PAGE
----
Categories / Merchandising Features / Trend Features / Deli / Tactics
A Walk Down the Aisle - Deli

Meat the Truth

June 15, 2012
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Our PLBuyer secret shoppers were a bit confused and didn’t find a lot of private label choices when it came to deli items. Read what else our secret shoppers found that can help you improve sales of your private label deli products.

Apparently, retailers didn’t read the Walk Down the Deli Aisle from the May 2011 issue of PLBuyer. Retailers still are not using price tag comparisons between their private label products and national brand deli products, PLBuyer’s secret shoppers report.

Of the four stores chosen throughout the country for our secret visits, not one carried price tag comparisons between private label and branded deli items. And, in many cases, products were not available in the categories that we chose to profile.

In-store private label advertisements were scarce as well. Only one of our shoppers at a Safeway in Mesa, Ariz., noted that there were advertisements promoting private label deli products. There were mixed results on whether stores stocked their merchandise next to their national brand competitor, as well. Most of our shoppers said in cases where there were comparable products, they were displayed next to each other.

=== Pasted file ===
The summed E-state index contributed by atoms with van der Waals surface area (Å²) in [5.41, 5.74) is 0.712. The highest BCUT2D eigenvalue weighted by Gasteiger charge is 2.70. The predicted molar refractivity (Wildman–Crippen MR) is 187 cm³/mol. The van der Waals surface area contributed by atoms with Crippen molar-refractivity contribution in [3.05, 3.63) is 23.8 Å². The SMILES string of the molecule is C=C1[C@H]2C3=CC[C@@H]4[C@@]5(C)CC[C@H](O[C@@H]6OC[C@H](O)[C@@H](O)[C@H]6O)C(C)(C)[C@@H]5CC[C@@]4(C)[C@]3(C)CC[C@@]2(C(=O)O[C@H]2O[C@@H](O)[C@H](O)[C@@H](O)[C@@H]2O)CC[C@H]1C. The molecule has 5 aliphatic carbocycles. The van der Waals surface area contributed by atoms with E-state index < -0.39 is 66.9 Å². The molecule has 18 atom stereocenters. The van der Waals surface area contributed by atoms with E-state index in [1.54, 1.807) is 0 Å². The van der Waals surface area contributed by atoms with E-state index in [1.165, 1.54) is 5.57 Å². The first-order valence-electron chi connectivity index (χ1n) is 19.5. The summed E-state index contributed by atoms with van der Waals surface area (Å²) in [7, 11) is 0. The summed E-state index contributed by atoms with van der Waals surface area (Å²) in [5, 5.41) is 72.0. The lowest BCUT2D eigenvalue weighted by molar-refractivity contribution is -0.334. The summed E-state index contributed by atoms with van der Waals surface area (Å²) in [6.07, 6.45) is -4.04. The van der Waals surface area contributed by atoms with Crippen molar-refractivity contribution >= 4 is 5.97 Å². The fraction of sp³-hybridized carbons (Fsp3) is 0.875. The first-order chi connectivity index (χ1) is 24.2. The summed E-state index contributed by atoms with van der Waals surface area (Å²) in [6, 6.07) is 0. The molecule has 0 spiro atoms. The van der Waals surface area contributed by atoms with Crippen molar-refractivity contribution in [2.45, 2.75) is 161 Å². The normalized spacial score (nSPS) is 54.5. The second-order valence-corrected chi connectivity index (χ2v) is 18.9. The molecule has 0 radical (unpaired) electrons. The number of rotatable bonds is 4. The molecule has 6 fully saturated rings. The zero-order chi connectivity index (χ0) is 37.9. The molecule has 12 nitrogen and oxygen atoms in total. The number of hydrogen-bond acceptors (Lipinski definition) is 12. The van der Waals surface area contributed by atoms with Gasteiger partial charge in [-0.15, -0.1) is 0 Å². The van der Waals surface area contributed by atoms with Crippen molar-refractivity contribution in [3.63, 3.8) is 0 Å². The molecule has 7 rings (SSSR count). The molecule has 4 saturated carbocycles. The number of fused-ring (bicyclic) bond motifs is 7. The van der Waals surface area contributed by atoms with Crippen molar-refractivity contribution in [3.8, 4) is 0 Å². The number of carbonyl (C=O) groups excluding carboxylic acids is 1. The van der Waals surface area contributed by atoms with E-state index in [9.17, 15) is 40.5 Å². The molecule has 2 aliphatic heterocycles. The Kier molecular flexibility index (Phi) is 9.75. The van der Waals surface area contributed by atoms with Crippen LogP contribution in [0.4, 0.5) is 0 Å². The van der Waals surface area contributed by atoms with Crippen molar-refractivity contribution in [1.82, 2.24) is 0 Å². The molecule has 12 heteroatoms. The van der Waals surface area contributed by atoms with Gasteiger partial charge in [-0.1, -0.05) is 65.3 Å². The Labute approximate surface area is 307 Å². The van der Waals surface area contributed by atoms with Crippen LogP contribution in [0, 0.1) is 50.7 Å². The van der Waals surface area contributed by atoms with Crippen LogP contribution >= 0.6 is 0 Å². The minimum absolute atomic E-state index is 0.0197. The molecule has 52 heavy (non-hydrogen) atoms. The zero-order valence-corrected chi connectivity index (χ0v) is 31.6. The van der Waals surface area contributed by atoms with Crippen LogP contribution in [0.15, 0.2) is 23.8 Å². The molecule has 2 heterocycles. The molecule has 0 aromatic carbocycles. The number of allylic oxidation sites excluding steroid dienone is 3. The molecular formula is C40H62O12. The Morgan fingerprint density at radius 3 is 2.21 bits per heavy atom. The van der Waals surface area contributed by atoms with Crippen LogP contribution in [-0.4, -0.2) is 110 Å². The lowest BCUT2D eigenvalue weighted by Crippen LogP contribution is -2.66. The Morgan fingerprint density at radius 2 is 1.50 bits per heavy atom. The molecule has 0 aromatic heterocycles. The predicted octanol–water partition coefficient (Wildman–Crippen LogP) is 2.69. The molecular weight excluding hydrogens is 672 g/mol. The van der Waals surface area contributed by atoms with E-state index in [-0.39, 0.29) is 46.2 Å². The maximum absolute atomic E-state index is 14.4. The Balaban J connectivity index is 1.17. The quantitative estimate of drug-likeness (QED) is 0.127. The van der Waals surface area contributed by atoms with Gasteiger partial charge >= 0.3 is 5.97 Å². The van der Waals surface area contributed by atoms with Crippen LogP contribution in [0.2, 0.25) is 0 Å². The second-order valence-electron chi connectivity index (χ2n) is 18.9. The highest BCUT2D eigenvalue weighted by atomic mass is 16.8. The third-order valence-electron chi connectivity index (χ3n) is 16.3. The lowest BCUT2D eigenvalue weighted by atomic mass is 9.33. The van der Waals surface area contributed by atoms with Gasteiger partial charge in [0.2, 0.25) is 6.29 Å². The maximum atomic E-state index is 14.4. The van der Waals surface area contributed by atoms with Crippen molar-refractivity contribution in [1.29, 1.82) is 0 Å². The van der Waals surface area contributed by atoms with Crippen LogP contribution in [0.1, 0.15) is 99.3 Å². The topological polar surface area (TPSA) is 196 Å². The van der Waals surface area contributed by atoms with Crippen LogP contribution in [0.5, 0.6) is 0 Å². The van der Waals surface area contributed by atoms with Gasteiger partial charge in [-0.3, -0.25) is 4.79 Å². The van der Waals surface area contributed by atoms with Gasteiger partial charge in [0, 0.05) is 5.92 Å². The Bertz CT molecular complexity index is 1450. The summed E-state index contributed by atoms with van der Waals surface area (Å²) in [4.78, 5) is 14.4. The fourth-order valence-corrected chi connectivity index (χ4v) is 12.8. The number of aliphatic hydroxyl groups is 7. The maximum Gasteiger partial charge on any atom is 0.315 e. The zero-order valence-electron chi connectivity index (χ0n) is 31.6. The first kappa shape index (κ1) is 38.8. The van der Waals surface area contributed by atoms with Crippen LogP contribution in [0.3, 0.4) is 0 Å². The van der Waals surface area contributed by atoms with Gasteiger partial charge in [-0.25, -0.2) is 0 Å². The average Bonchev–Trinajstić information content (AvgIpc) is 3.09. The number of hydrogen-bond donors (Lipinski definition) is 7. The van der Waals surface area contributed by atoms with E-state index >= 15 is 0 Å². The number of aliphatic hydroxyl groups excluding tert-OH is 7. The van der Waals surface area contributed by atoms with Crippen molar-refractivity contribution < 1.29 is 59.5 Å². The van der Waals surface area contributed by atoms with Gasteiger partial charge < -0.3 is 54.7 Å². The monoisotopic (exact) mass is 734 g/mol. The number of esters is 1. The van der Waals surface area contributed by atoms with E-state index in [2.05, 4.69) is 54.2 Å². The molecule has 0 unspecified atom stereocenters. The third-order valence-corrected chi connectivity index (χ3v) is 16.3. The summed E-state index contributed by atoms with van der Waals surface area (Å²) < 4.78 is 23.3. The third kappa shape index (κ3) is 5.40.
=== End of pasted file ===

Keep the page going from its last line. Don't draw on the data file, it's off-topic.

PLBuyer sent four of its secret shoppers to check out the delis of food retailers in Kansas, Colorado, Arizona and North Carolina early in May, and asked them to evaluate how their local stores market and merchandise their private label deli products.

In addition to looking for in-store merchandising, shoppers also recorded prices of comparable private label and national brand roast beef, hard salami, Swiss cheese and macaroni salad, and conducted their own taste tests.

The goal of our walks down the aisle is to provide our readers with market intelligence and insight you can use.